With Rondo, Take The Good With The Bad
BOSTON (CBS) – The Celtics and Rajon Rondo dodged a bullet Thursday afternoon, with the point guard only getting a two-game suspension for his part in Wednesday night’s melee against the Brooklyn Nets.
However, maybe a little harsher punishment from David Stern would have benefited Rondo in the long run.
There is no question Rondo is as talented as any point guard in the NBA. His double-digit assist streak, no matter how you look at it, is impressive in a league that consists of mostly me-first players looking to score. Rondo is part of a dying breed of pure pass-first point guards, and his talents should be appreciated. Whatever he lacks in his own scoring game, he makes up for in creating shots for others and on the defensive end.
But for a player that is supposed to be the new de facto leader of the Celtics, he has a lot of growing up to do.
That’s not to say Rondo hasn’t matured enough over the last three years to become that leader Boston is looking for, and won’t continue to do so. While this latest lapse in judgment is the another hiccup in his maturation, he still shoulders the load on a nightly basis for the Celtics. He’s logging a team-high 37 minutes per game over the season’s first month, which is to be expected from a 26-year-old with an engine that rivals the Energizer bunny, and has seen improvements in his overall shooting as well. To state the obvious, the Celtics are better when Rondo is controlling the tempo.
But what Rondo lacks most in certain moments is his composure. Plain and simple, he has a track record of losing his cool.
Doc Rivers joked Wednesday night that at least this time Rondo was going after players and not officials – as he did twice last year, which cost him two regular-season and one playoff game. It was quite the sight to see Rondo, who is listed at 6-foot-1 and 186 pounds, go after Kris Humphries, who has eight inches and 50 pounds on him, all in defense of a teammate. Those are, as historians will note, the kinds of plays that are expected out of a Boston Celtic.
But Rondo only helps the Celtics when he is on the floor. He was of little use Wednesday night as the Celtics tried to mount a comeback against the Nets, and will be even more useless to Boston as they battle the Blazers and Bucks over the weekend.
Rondo should be applauded for sticking up for a teammate. From his angle, Humphries’ foul on Garnett looked a lot worse than it was, and he reacted as such. Where Rondo was wrong was shoving Humphries into the stands – no-no numero uno in the NBA. That’s what makes it so surprising that Stern only slapped him with a two-game ban, the same suspension he received for throwing a ball at an official last season.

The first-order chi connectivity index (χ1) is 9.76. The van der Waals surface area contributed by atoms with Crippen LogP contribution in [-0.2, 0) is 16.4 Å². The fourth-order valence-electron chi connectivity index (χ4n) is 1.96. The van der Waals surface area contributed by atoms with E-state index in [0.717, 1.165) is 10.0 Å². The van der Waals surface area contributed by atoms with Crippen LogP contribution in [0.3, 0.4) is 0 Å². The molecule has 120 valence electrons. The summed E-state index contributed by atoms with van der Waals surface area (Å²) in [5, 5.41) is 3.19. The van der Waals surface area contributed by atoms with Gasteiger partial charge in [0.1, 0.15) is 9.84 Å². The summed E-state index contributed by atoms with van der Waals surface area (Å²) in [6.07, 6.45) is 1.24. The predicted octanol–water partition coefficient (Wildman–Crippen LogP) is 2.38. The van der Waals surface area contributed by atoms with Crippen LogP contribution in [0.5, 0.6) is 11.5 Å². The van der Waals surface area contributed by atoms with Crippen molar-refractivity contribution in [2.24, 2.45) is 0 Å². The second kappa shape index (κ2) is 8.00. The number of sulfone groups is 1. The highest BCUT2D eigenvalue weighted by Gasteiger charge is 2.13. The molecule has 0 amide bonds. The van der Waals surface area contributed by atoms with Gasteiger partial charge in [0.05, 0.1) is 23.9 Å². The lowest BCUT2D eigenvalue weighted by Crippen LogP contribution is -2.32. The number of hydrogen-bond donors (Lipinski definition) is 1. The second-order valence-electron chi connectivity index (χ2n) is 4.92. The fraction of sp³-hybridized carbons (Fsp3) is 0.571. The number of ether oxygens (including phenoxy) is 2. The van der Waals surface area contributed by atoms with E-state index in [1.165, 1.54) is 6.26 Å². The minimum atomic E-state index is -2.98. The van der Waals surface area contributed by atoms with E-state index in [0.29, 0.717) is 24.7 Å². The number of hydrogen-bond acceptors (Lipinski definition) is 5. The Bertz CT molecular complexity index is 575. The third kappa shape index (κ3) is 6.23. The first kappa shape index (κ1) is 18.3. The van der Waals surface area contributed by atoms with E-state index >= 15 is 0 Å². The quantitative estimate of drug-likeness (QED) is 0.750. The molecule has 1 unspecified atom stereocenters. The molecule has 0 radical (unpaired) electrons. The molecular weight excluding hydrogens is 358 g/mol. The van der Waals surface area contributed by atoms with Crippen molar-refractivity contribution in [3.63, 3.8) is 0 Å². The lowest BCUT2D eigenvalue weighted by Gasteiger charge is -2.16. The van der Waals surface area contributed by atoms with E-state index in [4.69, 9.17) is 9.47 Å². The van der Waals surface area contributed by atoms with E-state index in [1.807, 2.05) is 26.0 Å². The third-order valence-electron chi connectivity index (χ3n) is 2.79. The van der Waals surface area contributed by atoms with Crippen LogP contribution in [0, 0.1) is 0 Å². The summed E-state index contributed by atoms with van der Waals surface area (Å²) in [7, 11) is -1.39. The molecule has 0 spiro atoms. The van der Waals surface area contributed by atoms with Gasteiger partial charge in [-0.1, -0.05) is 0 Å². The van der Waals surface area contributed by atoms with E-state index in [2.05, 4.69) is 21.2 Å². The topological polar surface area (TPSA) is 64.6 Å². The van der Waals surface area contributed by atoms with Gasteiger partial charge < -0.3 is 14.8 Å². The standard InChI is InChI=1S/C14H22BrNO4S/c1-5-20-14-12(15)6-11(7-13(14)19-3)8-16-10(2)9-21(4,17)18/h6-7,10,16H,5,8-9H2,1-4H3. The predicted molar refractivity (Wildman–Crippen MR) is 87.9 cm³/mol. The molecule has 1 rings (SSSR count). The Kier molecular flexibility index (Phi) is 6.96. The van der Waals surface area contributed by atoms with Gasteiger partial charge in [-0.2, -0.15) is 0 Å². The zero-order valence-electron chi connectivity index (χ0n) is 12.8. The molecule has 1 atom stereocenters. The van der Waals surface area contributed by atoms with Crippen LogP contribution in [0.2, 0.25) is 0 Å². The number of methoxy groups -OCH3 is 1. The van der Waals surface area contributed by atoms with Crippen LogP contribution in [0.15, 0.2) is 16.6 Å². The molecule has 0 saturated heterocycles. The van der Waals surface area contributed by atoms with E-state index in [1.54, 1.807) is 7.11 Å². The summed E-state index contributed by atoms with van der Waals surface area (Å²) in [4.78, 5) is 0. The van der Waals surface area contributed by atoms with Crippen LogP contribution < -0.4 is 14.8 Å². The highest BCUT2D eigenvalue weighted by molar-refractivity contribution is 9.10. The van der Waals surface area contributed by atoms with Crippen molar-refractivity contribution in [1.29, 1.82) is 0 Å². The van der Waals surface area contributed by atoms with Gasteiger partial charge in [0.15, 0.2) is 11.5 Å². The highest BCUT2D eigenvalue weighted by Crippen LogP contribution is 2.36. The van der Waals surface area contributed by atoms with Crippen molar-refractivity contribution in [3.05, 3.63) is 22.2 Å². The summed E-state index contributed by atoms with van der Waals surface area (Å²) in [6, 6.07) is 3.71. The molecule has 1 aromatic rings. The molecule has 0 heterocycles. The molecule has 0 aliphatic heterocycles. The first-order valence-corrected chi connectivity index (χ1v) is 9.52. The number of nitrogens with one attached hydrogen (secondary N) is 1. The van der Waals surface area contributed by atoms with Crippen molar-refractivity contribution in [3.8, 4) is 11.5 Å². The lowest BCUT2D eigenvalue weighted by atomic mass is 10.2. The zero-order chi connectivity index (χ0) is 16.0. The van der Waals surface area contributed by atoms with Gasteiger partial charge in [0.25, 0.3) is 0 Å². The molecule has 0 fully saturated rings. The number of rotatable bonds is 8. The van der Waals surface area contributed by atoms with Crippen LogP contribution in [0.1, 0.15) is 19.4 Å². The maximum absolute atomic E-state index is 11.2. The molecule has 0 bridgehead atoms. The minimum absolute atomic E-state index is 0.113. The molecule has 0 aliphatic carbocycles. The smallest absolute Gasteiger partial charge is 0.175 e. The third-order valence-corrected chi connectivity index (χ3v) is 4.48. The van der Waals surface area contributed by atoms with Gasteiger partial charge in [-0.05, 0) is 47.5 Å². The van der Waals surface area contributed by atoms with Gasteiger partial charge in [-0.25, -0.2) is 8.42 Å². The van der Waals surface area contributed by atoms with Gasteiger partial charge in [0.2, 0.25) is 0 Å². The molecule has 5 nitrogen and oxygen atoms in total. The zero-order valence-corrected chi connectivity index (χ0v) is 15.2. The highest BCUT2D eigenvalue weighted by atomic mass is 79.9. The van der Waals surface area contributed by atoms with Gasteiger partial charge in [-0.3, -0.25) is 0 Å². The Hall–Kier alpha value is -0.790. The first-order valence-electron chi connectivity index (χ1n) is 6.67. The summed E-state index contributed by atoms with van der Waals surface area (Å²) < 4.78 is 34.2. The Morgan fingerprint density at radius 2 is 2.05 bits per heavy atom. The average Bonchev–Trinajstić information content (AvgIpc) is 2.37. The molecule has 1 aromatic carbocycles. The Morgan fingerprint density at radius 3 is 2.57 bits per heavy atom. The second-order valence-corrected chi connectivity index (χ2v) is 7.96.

Rondo didn’t learn his lesson that time around, as he proceeded to bump an official a few months later. Hopefully this time, the slap on the wrist is enough.
This is not to saying Rondo shouldn’t be sticking up for teammates, but even Celtics captain Paul Pierce said there’s a line between sticking up for a teammate and getting yourself booted from a game. That’s what Rondo needs to learn. He needs to control his temper a little more, and think of the consequences before he acts.
It sounds like something you tell a child, but it’s all just part of the roller coaster that is Rajon Rondo.
Basically we have to take the good with the bad when it comes to Rondo. He always seems up for the big games, but often coasts against lesser opponents (who doesn’t in the NBA?). For every five eye-popping, behind-the-back no-look passes he delivers, there is a wild one that sails out of bounds at a key juncture. For all those magnificently quarterbacked plays, there is always the possibility his temper will boil over at just the wrong time.
There aren’t many players — if any — that can bring what Rondo brings to the floor on a nightly basis. He doesn’t have the scoring ability of Chris Paul, Deron Williams or Russell Westbrook, but that isn’t what the Celtics expect out of him. And no one in that trio of elite point guards even comes close to his ability to create plays for others or his defense.
Rondo is a frustrating player at times; an enigma wrapped inside a riddle tossed into a conundrum soup.
But more often than not, the good outweighs the bad. It’s just something with which we have to deal.